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By April 7, 2011 Read More →

Excellent new white paper compares four neutral 3D formats

If you don’t understand the differences between STEP, 3D XML, JT, and 3D PDF, this free white paper from interoperability vendor PROSTEP AG is for you.

Product data integration specialist PROSTEP AG has just published a white paper that provides an excellent comparison of the leading neutral 3D formats used in engineering. The paper explains and compares STEP, 3D XML, JT, and 3D PDF.

A sample 3D image in 3D PDF format. In the white paper, the reader may click on this image to load the 3D PDF file into a viewer.

The paper, “3D Formats in the Field of Engineering – A Comparison,” serves as an orientation guide for companies faced with selecting the appropriate neutral 3D format for specific use cases frequently encountered in practice.

Neutral 3D formats have become indispensable for the distribution and exchange of 3D models in engineering departments, as well as and in upstream and downstream departments and divisions when the original CAD system is not available. Yet there is still much misunderstanding in manufacturing organizations regarding the use of neutral 3D formats. For example, the selection of a certain format will determine the range of possible applications and the follow-up costs involved. Which neutral 3D format is the right one for a company will depend on a number of factors, which the white paper explains, with charts, example images, selection matrices, and explanatory text.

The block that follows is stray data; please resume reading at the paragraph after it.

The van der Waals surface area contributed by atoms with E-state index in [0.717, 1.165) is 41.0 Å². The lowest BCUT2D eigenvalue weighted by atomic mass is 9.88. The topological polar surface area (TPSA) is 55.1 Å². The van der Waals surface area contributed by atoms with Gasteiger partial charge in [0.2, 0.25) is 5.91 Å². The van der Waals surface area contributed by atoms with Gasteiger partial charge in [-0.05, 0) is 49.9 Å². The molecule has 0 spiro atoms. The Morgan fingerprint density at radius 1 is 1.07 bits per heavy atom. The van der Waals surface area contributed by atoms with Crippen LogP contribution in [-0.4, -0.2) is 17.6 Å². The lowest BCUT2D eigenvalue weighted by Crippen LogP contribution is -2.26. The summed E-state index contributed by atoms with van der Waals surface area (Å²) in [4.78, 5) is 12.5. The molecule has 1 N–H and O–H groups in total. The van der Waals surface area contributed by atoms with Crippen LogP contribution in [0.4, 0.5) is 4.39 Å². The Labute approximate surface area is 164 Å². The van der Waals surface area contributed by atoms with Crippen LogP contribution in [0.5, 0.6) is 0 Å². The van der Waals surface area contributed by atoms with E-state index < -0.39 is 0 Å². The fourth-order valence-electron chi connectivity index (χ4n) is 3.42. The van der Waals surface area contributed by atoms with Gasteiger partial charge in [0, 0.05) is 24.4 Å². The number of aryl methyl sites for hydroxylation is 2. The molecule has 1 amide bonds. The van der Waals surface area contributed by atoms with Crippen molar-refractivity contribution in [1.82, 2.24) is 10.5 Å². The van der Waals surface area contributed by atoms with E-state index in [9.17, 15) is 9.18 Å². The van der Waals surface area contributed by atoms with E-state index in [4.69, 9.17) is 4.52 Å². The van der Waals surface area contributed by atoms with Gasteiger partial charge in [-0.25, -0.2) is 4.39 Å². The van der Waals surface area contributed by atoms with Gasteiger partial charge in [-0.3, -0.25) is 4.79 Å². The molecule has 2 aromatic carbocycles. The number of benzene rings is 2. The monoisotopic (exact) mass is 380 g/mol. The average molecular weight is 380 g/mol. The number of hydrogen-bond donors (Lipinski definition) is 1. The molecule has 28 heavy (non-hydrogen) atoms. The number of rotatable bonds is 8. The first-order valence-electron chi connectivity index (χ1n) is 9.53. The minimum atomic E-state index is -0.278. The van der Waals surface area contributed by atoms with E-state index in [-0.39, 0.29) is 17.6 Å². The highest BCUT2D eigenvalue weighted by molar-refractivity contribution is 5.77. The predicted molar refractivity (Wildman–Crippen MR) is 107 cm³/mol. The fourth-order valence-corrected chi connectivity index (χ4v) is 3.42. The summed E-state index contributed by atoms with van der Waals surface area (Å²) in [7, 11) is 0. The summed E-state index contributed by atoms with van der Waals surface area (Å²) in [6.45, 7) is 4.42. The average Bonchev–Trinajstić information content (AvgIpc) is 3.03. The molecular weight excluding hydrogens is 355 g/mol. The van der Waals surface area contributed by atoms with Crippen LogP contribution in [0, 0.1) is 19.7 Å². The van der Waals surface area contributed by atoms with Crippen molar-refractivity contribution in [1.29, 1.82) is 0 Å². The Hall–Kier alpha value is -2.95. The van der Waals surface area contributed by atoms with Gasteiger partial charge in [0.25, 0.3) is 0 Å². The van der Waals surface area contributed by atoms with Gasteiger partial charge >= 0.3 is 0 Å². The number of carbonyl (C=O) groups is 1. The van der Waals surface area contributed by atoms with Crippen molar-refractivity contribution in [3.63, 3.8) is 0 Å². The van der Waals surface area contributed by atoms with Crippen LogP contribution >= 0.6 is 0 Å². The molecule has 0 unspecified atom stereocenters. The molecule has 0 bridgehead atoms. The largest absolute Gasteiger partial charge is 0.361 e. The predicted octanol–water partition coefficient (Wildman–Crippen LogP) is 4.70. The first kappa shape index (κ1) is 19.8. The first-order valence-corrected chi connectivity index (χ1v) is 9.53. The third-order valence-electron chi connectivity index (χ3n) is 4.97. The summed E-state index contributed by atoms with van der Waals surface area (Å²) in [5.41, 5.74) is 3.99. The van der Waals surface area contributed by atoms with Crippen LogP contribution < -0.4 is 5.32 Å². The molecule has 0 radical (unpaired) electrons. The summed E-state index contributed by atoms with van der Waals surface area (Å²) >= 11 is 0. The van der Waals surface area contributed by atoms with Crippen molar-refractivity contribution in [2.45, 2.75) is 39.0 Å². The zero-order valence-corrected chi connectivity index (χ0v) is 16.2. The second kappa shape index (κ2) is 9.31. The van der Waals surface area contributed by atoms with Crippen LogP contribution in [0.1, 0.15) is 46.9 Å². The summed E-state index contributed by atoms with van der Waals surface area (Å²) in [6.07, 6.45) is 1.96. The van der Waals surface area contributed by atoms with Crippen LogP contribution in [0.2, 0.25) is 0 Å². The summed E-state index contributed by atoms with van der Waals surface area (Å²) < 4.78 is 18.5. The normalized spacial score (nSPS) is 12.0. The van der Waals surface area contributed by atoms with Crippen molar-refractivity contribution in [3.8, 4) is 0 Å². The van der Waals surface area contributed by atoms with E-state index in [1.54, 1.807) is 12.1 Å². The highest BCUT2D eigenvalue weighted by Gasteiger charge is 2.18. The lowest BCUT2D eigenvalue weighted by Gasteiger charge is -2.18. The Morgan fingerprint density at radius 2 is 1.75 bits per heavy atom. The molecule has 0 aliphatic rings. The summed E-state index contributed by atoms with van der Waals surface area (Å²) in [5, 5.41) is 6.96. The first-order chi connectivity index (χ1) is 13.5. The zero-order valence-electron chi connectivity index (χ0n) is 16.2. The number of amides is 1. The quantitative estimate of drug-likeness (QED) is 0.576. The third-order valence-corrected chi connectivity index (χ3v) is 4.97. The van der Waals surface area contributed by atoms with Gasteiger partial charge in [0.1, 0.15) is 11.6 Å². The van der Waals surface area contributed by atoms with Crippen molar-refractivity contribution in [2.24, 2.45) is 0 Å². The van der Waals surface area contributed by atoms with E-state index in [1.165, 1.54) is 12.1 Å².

The White Paper is available at www.prostep.com/nc/our-competence/white-paper/?L=1.

What we think

Anyone requesting the white paper will be required by PROSTEP AG to provide contact information. In our opinion, if the subject intrigues you the price of admission is worth it. This is an excellent, up-to-date guide to the subject.

The same part as shown above, but this time in the JT format, using the JT2Go viewer. (Images courtesy PROSTEP AG)

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Posted in: MFG & PLM, News Watch, VIZ

About the Author:

Randall S. Newton is Managing Editor of GraphicSpeak. He has been writing about engineering and design technologies for more than 25 years.

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